Twenty years ago virtual reality was the future. After decades of research and development in university labs throughout the world, consumer headsets began hitting the market, and a world of seamless immersive entertainment was imagined – even feared. For a few moments, entertainment cyberspace flickered into existence, inspiring movies and books, but very quickly it was gone.
Some blamed the limited technology. The VR headsets of the nineties had low resolution screens and clunky head tracking components, resulting in nauseous lag. But there was another problem: the lack of support from developers. This was the beginning of the polygonal era – the big players were busy leaping into bed with Sony and its PlayStation console, which promised affordable 3D graphics and a global audience. In comparison, virtual reality looked like science fiction facilitated by enormous, and expensive, head-mounted units and evangelised by companies no one had heard of. The industry was just heading into its era of big development cycles and conservative thinking. There was no competition.
Twenty years later, we have a digital marketplace in which a lone engineer from a military research lab can put a homemade VR solution on Kickstarter and receive $2.5m in funds. Oculus Rift, with its 1280×800 display resolution, sensitive motion tracking and 110-degree field of vision appeals to the same bunch of cyber-dreamers that the old VPL and Victormaxx headsets did, but now there’s a route to market that facilitates grass roots optimism. Virtual reality is back.
And this time, not only have the technology and distribution channels evolved, but the development scene has also changed dramatically. Digital distribution has allowed the indie sector to grow in importance and stature, and creative risk is leading more surely to reward. You can make a global impact with experimental games now – as Fez, Braid, New Star Soccer and Minecraft have all shown.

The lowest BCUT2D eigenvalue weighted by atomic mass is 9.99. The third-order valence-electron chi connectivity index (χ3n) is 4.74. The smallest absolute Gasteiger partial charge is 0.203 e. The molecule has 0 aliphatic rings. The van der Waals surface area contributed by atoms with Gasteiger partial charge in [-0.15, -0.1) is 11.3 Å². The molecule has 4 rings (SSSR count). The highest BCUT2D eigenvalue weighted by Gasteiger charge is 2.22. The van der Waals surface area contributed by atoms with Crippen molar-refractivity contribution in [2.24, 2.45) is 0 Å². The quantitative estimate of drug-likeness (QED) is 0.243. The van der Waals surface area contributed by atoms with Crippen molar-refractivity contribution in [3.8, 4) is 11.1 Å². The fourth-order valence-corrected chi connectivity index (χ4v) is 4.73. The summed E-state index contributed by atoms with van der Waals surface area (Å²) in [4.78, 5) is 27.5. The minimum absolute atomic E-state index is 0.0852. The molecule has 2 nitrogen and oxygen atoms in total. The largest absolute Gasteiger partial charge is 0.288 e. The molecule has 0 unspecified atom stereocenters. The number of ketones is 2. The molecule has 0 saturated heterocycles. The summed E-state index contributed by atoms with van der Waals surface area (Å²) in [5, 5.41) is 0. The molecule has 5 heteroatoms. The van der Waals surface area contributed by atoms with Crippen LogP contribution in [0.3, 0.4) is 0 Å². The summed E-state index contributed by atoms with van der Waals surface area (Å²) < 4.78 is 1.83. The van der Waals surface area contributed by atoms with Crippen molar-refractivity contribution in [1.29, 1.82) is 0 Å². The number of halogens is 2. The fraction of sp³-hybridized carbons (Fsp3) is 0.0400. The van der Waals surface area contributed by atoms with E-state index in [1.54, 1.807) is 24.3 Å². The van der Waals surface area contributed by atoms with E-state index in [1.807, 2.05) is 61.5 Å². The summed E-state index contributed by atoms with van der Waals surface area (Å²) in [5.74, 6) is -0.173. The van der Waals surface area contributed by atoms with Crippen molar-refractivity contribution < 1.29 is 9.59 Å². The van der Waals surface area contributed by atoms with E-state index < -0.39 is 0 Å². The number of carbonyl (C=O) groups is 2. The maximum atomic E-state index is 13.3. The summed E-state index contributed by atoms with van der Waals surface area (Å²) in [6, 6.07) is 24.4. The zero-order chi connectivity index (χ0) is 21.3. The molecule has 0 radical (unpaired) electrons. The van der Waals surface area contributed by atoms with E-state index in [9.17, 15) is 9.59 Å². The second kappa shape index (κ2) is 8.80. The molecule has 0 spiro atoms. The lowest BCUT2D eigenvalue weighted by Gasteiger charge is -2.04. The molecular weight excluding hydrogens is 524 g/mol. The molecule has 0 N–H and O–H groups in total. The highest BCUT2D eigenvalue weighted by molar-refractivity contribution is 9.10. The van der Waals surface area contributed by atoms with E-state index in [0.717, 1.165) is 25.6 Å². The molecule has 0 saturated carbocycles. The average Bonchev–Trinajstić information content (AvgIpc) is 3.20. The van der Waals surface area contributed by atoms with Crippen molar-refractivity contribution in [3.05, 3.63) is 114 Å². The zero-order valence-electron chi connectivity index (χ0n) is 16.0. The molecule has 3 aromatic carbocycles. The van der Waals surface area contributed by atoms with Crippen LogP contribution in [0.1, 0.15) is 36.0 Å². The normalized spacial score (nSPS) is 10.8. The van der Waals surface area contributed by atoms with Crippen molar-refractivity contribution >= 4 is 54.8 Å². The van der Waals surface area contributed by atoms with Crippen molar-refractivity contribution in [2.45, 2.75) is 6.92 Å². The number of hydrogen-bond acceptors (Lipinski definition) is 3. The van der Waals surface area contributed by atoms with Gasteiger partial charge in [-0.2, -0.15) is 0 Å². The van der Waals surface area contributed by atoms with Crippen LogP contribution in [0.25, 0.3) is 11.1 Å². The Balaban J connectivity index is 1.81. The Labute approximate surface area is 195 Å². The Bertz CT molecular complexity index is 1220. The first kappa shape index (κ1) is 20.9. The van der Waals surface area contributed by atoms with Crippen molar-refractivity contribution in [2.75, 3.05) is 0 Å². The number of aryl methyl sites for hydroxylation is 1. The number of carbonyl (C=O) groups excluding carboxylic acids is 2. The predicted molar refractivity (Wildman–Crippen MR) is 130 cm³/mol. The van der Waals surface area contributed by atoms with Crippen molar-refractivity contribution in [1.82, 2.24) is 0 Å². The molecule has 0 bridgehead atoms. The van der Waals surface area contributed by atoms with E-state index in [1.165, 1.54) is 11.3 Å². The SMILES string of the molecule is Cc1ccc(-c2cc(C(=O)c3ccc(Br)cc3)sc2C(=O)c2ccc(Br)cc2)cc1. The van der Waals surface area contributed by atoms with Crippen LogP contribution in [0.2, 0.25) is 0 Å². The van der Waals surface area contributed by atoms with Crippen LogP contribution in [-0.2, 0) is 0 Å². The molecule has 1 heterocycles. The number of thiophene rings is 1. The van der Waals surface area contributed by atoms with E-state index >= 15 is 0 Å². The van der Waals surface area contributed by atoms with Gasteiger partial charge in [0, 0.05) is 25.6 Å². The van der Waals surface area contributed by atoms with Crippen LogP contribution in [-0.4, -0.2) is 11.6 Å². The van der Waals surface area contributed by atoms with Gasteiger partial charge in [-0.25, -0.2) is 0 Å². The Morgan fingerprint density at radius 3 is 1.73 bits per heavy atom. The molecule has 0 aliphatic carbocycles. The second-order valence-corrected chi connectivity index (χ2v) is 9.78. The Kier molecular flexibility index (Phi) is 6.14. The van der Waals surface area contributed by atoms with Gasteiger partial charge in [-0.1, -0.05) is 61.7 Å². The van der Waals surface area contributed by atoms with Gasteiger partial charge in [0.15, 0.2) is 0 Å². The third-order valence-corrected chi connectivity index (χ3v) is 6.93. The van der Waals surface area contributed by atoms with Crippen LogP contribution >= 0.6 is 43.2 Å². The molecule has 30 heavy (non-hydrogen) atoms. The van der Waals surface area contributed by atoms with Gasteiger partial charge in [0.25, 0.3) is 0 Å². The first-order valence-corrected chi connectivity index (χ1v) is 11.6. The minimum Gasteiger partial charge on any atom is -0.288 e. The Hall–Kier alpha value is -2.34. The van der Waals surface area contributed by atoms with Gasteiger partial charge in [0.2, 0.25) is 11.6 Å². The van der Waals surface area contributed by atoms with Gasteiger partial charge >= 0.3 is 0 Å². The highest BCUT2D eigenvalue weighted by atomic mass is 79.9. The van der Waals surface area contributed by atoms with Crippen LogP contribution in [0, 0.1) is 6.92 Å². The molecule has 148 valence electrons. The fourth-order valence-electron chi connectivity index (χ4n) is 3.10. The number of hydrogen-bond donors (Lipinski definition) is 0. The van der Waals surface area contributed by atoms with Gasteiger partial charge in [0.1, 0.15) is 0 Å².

But that raises a big question: are indie developers actually interested? Do the purveyors of highly subjective experiences like Spelunky or Dear Esther really want to explore the technical capabilities of emergent platforms? Notch has joined big swingers like John Carmack, Cliff Bleszinski and Gabe Newell in endorsing the tech, which is a start. Will others follow?
Clearly, the uptake is already beginning. Even though the consumer version of the Oculus Rift isn’t likely to be released until next year, indie devs such as Adhesive Games and Organic Humans, as well as one-time triple-A star Chris Riberts, are all preparing Rift compatibility in their latest titles. “After being involved in VR technology early on, when the Oculus appeared it was an instant attraction,” says Bill Wright, CTO at Meteor Entertainment, the publisher of hotly anticipated mech battle sim, Hawken. “Then, knowing the CEO of the new company for many years, it was easy to get in touch with them and talk about the possibilities of Hawken and Oculus. The process is straightforward with a focus on tweaking the game controls and view to best take advantage of the Oculus’ features. Indie developers are highly flexible and imaginative. They are the teams that come up with new genres and fresh approaches. They will take the Oculus and do things we have not thought of before”.
Wright’s view is enthusiastically endorsed by James Iliff, virtual reality blogger and producer of USC’s fascinating Virtual Holodeck project. “Indie developers are definitely going to power the emerging medium of VR due to their constant flexibility and innovation – and this is only just beginning” he says. “In the next five years there will be numerous VR experiences that can’t necessarily be defined into categories that currently exist. One ‘game’ that stretches the definition of the medium is Dear Esther, which at first glance is a firstperson shooter, but due to the lack of shooting and prevalence of narrative it becomes a new medium entirely. Due to the nature of it being firstperson, I see experiences like this being explored much more in virtual reality”.